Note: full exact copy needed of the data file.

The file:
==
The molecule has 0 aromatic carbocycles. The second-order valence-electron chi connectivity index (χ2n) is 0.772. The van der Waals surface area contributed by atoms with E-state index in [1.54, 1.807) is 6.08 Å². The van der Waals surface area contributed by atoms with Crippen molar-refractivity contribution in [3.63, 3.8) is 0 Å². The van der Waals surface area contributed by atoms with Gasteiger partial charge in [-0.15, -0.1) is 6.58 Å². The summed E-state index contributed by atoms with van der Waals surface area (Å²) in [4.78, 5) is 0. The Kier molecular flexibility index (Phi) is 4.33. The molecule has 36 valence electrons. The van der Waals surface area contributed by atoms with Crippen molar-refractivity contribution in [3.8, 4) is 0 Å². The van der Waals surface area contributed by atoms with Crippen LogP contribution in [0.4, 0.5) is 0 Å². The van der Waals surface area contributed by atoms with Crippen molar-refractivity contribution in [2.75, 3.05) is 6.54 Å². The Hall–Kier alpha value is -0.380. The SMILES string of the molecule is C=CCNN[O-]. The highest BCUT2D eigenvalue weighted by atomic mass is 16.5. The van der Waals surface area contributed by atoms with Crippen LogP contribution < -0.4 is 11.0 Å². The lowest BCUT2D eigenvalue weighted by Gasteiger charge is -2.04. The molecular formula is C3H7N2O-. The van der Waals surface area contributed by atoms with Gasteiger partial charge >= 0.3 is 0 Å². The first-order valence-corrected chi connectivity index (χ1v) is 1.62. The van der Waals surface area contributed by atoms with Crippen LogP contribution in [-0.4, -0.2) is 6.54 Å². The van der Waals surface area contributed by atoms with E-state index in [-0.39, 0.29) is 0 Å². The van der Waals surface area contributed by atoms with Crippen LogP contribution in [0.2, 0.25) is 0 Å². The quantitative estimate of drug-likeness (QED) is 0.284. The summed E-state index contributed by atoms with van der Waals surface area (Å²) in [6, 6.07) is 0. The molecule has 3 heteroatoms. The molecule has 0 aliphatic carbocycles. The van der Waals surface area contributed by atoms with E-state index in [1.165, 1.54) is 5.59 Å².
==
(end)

The molecule has 0 aromatic carbocycles. The second-order valence-electron chi connectivity index (χ2n) is 0.772. The van der Waals surface area contributed by atoms with E-state index in [1.54, 1.807) is 6.08 Å². The van der Waals surface area contributed by atoms with Crippen molar-refractivity contribution in [3.63, 3.8) is 0 Å². The van der Waals surface area contributed by atoms with Gasteiger partial charge in [-0.15, -0.1) is 6.58 Å². The summed E-state index contributed by atoms with van der Waals surface area (Å²) in [4.78, 5) is 0. The Kier molecular flexibility index (Phi) is 4.33. The molecule has 36 valence electrons. The van der Waals surface area contributed by atoms with Crippen molar-refractivity contribution in [3.8, 4) is 0 Å². The van der Waals surface area contributed by atoms with Crippen LogP contribution in [0.4, 0.5) is 0 Å². The van der Waals surface area contributed by atoms with Crippen molar-refractivity contribution in [2.75, 3.05) is 6.54 Å². The Hall–Kier alpha value is -0.380. The SMILES string of the molecule is C=CCNN[O-]. The highest BCUT2D eigenvalue weighted by atomic mass is 16.5. The van der Waals surface area contributed by atoms with Crippen LogP contribution < -0.4 is 11.0 Å². The lowest BCUT2D eigenvalue weighted by Gasteiger charge is -2.04. The molecular formula is C3H7N2O-. The van der Waals surface area contributed by atoms with Gasteiger partial charge >= 0.3 is 0 Å². The first-order valence-corrected chi connectivity index (χ1v) is 1.62. The van der Waals surface area contributed by atoms with Crippen LogP contribution in [-0.4, -0.2) is 6.54 Å². The van der Waals surface area contributed by atoms with E-state index in [-0.39, 0.29) is 0 Å². The van der Waals surface area contributed by atoms with Crippen LogP contribution in [0.2, 0.25) is 0 Å². The quantitative estimate of drug-likeness (QED) is 0.284. The summed E-state index contributed by atoms with van der Waals surface area (Å²) in [6, 6.07) is 0. The molecule has 3 heteroatoms. The molecule has 0 aliphatic carbocycles. The van der Waals surface area contributed by atoms with E-state index in [1.165, 1.54) is 5.59 Å².